• Open-source: It is open-source and hence free to use for everyone.
  • Language independent: Since Appium works with every testing framework, you can choose a framework that supports your language. Hence, it can support any language you want to write tests in.
  • Cross-platform: It’s cross-platform in nature so you can use the same code among different operating systems. This also enhances the code reusability.

Cons

  • If you are not using Selendroid, you may not be able to test for the Android version below 4.2.
  • Appium has been observed to be a bit slower than other testing frameworks in test execution.

Code example

def getresults(self):
        displaytext = self.driver.find_element_by_accessibility_id("CalculatorResults").text
        displaytext = displaytext.strip("Display is " )
        displaytext = displaytext.rstrip(' ')
        displaytext = displaytext.lstrip(' ')
        return displaytext


    def test_initialize(self):
        self.driver.find_element_by_name("Clear").click()
        self.driver.find_element_by_name("Seven").click()
        self.assertEqual(self.getresults(),"7")
        self.driver.find_element_by_name("Clear").click()

Bottom line: Appium is a great software that has existed for a long time and has proved its worth. It gives the flexibility of test framework, language, and platform which is everything a tester wants. Appium is a very useful tool for your Android testing and I am sure you will love it.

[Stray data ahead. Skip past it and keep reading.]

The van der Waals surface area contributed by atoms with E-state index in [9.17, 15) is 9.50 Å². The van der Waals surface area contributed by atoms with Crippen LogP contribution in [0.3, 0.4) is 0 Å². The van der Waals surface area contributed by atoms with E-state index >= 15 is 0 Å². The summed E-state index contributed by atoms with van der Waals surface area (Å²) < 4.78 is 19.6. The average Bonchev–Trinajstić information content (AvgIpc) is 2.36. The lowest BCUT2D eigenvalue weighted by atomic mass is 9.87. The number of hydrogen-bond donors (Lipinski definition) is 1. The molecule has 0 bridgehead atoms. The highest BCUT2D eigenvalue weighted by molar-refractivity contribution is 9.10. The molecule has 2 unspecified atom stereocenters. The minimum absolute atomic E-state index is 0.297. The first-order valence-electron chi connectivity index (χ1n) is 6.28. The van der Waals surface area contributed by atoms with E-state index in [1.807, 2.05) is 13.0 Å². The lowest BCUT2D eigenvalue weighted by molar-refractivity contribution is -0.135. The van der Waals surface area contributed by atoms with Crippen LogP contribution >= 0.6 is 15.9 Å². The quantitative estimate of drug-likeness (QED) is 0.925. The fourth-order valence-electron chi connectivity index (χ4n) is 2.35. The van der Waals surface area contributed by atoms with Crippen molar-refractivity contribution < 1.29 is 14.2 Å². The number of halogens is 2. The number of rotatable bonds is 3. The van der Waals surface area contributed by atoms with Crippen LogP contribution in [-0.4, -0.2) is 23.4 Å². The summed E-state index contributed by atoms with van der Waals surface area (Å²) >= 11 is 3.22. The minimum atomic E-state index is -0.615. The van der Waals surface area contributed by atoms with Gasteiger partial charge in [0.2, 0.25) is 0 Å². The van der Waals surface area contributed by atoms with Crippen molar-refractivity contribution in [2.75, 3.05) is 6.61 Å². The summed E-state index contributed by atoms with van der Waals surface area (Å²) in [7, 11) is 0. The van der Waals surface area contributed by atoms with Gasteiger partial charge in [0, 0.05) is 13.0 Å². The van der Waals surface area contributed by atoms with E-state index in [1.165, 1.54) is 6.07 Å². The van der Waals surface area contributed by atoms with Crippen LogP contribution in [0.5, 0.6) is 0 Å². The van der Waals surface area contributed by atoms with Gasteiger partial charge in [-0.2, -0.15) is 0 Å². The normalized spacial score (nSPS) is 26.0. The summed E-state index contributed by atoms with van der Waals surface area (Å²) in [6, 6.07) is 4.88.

2) TestProject

TestProject testing framework

TestProject is made for the community. Hence, it is free to use for everyone. TestProject is built on top of proven and trusted frameworks – Selenium and Appium.

Hence, you not only get the benefits of Selenium and Appium but also the added features of TestProject itself. The tool is available for Android app testing, iOS app testing (iOS testing on Windows too!), and even web app testing. It is powerful, crisp, and provides unparalleled advantages to the testers & developers.

Pros

  • Recorder: TestProject comes with advanced recording capabilities that help in increasing the code reusability by extending the recorded tests across suites.
  • Self-healing recorder: The recorder is artificial intelligence-powered and possesses self-healing capabilities. Therefore, any change in the location of the element is detected and the tests are adjusted accordingly.